Dr. Sam-Agudu is a clinician-scientist and Professor of Pediatrics in Infectious Diseases at the University of Minnesota USA, the Senior Technical Advisor for Pediatric and Adolescent HIV at the Institute of Human Virology Nigeria, and a faculty of the University of Cape Coast, Ghana. Her research focuses on major infectious diseases affecting children in African countries, including HIV, tuberculosis, COVID-19 and mpox. Dr. Sam-Agudu also applies her implementation science expertise to the delivery of infectious disease prevention and treatment interventions. She leads the Central and West Africa Implementation Science Alliance (CAWISA). 



Boghuma K. Titanji, MD, MSc, PhD, DTM&H (Emory University School of Medicine, Altanta, GA, USA).

Dr. Boghuma is currently an assistant professor of medicine and has 4 parallel career interests: translational and clinical HIV research, science communication, emerging infectious diseases, and global health advocacy. Her clinical focus is people with HIV, and her current research focuses on chronic inflammation as a mediator of cardiovascular disease in people with HIV. In addition, she is passionate about leveraging translational research to improve the care of people with HIV, global health equity and using science to influence health policy through science communication and advocacy.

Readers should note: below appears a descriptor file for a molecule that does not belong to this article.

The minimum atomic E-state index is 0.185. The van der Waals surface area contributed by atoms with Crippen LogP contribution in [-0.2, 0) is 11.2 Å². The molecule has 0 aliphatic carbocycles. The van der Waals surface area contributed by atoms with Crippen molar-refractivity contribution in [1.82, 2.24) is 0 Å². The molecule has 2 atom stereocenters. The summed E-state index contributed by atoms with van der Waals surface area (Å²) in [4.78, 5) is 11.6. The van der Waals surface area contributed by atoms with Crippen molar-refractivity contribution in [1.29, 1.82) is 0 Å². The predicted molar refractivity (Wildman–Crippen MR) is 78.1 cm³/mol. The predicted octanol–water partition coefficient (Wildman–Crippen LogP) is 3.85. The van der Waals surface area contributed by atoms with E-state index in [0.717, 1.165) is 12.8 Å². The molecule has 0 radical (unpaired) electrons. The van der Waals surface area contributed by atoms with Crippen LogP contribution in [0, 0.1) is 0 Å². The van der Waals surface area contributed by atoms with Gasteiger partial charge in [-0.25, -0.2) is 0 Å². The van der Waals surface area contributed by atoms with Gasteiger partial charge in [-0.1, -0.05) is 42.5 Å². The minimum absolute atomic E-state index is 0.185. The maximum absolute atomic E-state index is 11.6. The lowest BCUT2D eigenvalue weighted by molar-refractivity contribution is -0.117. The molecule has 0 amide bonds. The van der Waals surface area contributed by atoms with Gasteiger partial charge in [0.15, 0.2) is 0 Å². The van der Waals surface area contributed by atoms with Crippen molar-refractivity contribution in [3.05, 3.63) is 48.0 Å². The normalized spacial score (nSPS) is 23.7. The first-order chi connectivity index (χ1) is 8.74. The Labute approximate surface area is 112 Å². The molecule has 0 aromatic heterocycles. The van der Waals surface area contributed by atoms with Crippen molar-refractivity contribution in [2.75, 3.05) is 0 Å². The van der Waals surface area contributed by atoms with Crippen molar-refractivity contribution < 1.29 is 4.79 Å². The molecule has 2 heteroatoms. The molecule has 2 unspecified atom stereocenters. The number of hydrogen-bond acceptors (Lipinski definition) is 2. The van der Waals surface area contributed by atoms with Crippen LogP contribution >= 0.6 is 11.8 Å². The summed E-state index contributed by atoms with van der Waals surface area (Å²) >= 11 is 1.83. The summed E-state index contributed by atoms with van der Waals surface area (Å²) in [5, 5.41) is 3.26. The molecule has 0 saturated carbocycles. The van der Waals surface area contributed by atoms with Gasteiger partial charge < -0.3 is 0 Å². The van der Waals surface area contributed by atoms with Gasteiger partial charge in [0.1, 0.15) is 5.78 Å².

Dr Fiona

Dr Fiona Braka, MD, MPH (Emergency Response Manager, WHO Regional Office for Africa, Brazzaville, Congo Republic)

Dr Braka is the Emergency Response Manager of the World Health Organization Regional Office for Africa based in Brazzaville, Congo. She leads the regional response operations to acute and protracted health emergencies including disease outbreaks and humanitarian crises. Her role also entails coordination of AFRO support to countries to strengthen their local capacities for emergency response through the EPR SURGE initiative. Dr Braka has two decades of national and international experience with the World Health Organization.